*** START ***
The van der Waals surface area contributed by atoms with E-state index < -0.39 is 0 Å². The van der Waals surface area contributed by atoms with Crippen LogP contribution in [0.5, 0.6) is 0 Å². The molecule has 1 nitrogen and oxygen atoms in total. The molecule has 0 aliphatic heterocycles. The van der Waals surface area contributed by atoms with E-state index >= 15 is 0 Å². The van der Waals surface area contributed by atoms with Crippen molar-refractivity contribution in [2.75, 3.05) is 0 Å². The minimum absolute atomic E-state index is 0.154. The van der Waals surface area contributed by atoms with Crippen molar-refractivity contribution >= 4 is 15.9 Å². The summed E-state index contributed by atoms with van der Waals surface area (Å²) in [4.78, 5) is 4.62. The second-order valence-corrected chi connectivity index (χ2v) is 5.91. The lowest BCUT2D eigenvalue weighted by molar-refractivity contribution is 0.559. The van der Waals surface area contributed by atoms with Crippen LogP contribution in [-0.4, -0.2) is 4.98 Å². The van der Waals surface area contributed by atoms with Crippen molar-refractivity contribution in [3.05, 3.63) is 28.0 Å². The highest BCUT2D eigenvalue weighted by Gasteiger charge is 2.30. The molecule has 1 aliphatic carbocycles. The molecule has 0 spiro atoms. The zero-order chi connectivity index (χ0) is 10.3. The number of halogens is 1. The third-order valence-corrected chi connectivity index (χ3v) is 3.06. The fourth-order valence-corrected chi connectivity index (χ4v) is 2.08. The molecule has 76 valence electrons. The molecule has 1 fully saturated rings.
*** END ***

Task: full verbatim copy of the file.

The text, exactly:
The van der Waals surface area contributed by atoms with E-state index < -0.39 is 0 Å². The van der Waals surface area contributed by atoms with Crippen LogP contribution in [0.5, 0.6) is 0 Å². The molecule has 1 nitrogen and oxygen atoms in total. The molecule has 0 aliphatic heterocycles. The van der Waals surface area contributed by atoms with E-state index >= 15 is 0 Å². The van der Waals surface area contributed by atoms with Crippen molar-refractivity contribution in [2.75, 3.05) is 0 Å². The minimum absolute atomic E-state index is 0.154. The van der Waals surface area contributed by atoms with Crippen molar-refractivity contribution >= 4 is 15.9 Å². The summed E-state index contributed by atoms with van der Waals surface area (Å²) in [4.78, 5) is 4.62. The second-order valence-corrected chi connectivity index (χ2v) is 5.91. The lowest BCUT2D eigenvalue weighted by molar-refractivity contribution is 0.559. The van der Waals surface area contributed by atoms with Crippen LogP contribution in [-0.4, -0.2) is 4.98 Å². The van der Waals surface area contributed by atoms with Crippen molar-refractivity contribution in [3.05, 3.63) is 28.0 Å². The highest BCUT2D eigenvalue weighted by Gasteiger charge is 2.30. The molecule has 1 aliphatic carbocycles. The molecule has 0 spiro atoms. The zero-order chi connectivity index (χ0) is 10.3. The number of halogens is 1. The third-order valence-corrected chi connectivity index (χ3v) is 3.06. The fourth-order valence-corrected chi connectivity index (χ4v) is 2.08. The molecule has 76 valence electrons. The molecule has 1 fully saturated rings.